Last week, a 30-inch pipe buried in a California subdivision leaked, then exploded and killed at least four people and destroyed 37 homes.
"I felt bad for what happened for what happened and for the people," Wake County resident Sabath Luyando said. "And then I started thinking, wait a second, I got a pipeline in my back yard."
Luyando lives in an old farm house in southern Wake County, about two miles from Wake Tech Community College.
He and a few others in his rural neighborhood live about 200 feet from a 24 inch high pressure gas transmission pipe. Utility crews buried it about a decade ago.
Bill Gilmore, the pipeline expert with the North Carolina Utilities Commission, says the gas line just outside Luyando's white picket fence is the Triangle's largest.
"Our large diameter, high pressure pipelines tend to be well out in the country," Gilmore said. "There are people living near them and they certainly need to be aware."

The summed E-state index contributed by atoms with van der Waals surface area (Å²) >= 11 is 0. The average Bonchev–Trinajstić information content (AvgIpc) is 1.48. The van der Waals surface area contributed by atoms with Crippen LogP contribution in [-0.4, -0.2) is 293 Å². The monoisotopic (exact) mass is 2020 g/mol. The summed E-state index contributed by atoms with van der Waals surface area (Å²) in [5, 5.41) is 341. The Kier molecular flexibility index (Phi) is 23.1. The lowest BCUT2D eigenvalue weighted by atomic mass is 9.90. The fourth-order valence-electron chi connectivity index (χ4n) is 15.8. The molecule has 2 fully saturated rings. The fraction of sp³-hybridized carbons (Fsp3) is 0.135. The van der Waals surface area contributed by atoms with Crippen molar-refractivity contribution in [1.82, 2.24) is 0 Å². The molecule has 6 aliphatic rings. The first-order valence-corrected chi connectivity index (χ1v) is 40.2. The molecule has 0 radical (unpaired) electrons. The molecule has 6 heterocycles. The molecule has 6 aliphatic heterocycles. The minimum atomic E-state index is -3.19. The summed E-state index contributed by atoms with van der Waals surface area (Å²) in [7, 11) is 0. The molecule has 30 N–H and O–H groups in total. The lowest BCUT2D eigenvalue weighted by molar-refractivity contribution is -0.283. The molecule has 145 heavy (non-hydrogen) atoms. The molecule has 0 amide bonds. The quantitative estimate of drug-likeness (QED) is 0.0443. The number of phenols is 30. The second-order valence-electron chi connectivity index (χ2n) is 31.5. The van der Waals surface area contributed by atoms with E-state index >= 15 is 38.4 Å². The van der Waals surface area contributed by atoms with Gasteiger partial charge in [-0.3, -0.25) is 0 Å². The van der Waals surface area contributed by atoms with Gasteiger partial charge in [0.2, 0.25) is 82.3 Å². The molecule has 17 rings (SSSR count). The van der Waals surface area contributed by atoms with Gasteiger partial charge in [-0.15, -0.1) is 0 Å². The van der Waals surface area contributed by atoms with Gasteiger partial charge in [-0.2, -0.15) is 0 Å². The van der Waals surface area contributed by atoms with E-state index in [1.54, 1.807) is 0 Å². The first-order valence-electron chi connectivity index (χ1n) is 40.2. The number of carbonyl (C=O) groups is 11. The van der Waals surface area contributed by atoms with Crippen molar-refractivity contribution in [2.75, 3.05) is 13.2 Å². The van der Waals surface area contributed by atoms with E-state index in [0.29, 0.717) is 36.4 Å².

There's actually a gas line that runs through the piedmont area of the state that serves states from the Gulf of Mexico up to Connecticut.
It moves four times more natural gas than the California pipe which blew, but Gilmore says the hazard risks are relatively tiny.
"Every day most of us sit about six feet away from the equivalent of 40 pounds of TNT, it's called the gas tank on your car," Gilmore said.
Meanwhile, Luyando says the cardinal pipeline has been a good neighbor and he has not heard of any issues, but after the west coast explosion, he wonders.
"I supposed if there was a problem, everybody would know about it, right," Luyando said.
The utilities commission says the biggest reason for gas pipe breaks is a third party hitting the line when they dig.
They say the biggest message to the public is call the gas utilities before you dig and they will come out and mark the ground where the gas line is below.